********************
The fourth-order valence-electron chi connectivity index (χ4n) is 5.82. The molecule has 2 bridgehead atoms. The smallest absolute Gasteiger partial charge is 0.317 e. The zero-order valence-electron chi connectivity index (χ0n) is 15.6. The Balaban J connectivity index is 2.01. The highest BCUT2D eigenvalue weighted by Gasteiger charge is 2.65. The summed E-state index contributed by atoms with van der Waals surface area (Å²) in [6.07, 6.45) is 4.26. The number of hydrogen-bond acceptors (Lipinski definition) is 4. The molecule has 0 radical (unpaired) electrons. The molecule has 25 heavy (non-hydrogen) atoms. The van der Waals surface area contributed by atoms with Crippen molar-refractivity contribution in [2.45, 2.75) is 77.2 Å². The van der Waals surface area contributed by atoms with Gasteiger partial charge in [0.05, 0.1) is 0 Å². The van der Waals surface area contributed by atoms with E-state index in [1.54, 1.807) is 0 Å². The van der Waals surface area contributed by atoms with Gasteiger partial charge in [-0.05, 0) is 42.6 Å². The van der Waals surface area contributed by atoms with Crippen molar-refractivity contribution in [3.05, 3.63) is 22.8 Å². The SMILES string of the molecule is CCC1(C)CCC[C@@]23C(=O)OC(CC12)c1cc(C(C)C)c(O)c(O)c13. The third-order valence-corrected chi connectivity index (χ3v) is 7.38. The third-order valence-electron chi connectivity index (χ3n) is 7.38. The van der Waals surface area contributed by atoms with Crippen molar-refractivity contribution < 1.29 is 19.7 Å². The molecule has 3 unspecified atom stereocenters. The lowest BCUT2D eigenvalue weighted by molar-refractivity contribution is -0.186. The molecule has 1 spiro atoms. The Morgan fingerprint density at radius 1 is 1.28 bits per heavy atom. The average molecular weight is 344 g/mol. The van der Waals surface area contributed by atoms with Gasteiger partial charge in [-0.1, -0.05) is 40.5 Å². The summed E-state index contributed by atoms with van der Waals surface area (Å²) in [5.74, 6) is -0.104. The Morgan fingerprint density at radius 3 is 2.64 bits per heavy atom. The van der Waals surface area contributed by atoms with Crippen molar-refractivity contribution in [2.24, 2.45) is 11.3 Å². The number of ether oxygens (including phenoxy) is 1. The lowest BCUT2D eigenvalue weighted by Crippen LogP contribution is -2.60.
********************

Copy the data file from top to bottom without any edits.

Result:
The fourth-order valence-electron chi connectivity index (χ4n) is 5.82. The molecule has 2 bridgehead atoms. The smallest absolute Gasteiger partial charge is 0.317 e. The zero-order valence-electron chi connectivity index (χ0n) is 15.6. The Balaban J connectivity index is 2.01. The highest BCUT2D eigenvalue weighted by Gasteiger charge is 2.65. The summed E-state index contributed by atoms with van der Waals surface area (Å²) in [6.07, 6.45) is 4.26. The number of hydrogen-bond acceptors (Lipinski definition) is 4. The molecule has 0 radical (unpaired) electrons. The molecule has 25 heavy (non-hydrogen) atoms. The van der Waals surface area contributed by atoms with Crippen molar-refractivity contribution in [2.45, 2.75) is 77.2 Å². The van der Waals surface area contributed by atoms with Gasteiger partial charge in [0.05, 0.1) is 0 Å². The van der Waals surface area contributed by atoms with E-state index in [1.54, 1.807) is 0 Å². The van der Waals surface area contributed by atoms with Gasteiger partial charge in [-0.05, 0) is 42.6 Å². The van der Waals surface area contributed by atoms with Crippen molar-refractivity contribution in [3.05, 3.63) is 22.8 Å². The SMILES string of the molecule is CCC1(C)CCC[C@@]23C(=O)OC(CC12)c1cc(C(C)C)c(O)c(O)c13. The third-order valence-corrected chi connectivity index (χ3v) is 7.38. The third-order valence-electron chi connectivity index (χ3n) is 7.38. The van der Waals surface area contributed by atoms with Crippen molar-refractivity contribution < 1.29 is 19.7 Å². The molecule has 3 unspecified atom stereocenters. The lowest BCUT2D eigenvalue weighted by molar-refractivity contribution is -0.186. The molecule has 1 spiro atoms. The Morgan fingerprint density at radius 1 is 1.28 bits per heavy atom. The average molecular weight is 344 g/mol. The van der Waals surface area contributed by atoms with Gasteiger partial charge in [-0.1, -0.05) is 40.5 Å². The summed E-state index contributed by atoms with van der Waals surface area (Å²) in [5.74, 6) is -0.104. The Morgan fingerprint density at radius 3 is 2.64 bits per heavy atom. The van der Waals surface area contributed by atoms with Crippen molar-refractivity contribution in [2.24, 2.45) is 11.3 Å². The number of ether oxygens (including phenoxy) is 1. The lowest BCUT2D eigenvalue weighted by Crippen LogP contribution is -2.60.